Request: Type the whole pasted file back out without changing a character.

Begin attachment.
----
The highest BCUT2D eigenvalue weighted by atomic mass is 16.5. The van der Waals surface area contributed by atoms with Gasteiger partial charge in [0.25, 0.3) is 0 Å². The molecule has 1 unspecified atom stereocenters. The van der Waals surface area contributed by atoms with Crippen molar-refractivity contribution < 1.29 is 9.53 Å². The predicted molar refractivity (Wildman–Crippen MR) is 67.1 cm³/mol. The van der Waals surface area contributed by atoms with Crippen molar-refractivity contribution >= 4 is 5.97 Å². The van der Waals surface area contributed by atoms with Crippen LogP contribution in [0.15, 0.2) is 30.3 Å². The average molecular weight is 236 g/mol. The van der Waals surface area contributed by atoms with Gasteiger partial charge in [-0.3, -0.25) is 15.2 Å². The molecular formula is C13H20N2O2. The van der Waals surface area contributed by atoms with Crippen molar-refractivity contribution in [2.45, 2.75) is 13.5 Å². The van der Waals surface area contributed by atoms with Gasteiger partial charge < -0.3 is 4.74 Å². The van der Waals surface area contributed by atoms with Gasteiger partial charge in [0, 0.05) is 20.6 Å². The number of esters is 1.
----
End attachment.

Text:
The highest BCUT2D eigenvalue weighted by atomic mass is 16.5. The van der Waals surface area contributed by atoms with Gasteiger partial charge in [0.25, 0.3) is 0 Å². The molecule has 1 unspecified atom stereocenters. The van der Waals surface area contributed by atoms with Crippen molar-refractivity contribution < 1.29 is 9.53 Å². The predicted molar refractivity (Wildman–Crippen MR) is 67.1 cm³/mol. The van der Waals surface area contributed by atoms with Crippen molar-refractivity contribution >= 4 is 5.97 Å². The van der Waals surface area contributed by atoms with Crippen LogP contribution in [0.15, 0.2) is 30.3 Å². The average molecular weight is 236 g/mol. The van der Waals surface area contributed by atoms with Gasteiger partial charge in [-0.3, -0.25) is 15.2 Å². The molecular formula is C13H20N2O2. The van der Waals surface area contributed by atoms with Crippen molar-refractivity contribution in [2.45, 2.75) is 13.5 Å². The van der Waals surface area contributed by atoms with Gasteiger partial charge < -0.3 is 4.74 Å². The van der Waals surface area contributed by atoms with Gasteiger partial charge in [0, 0.05) is 20.6 Å². The number of esters is 1.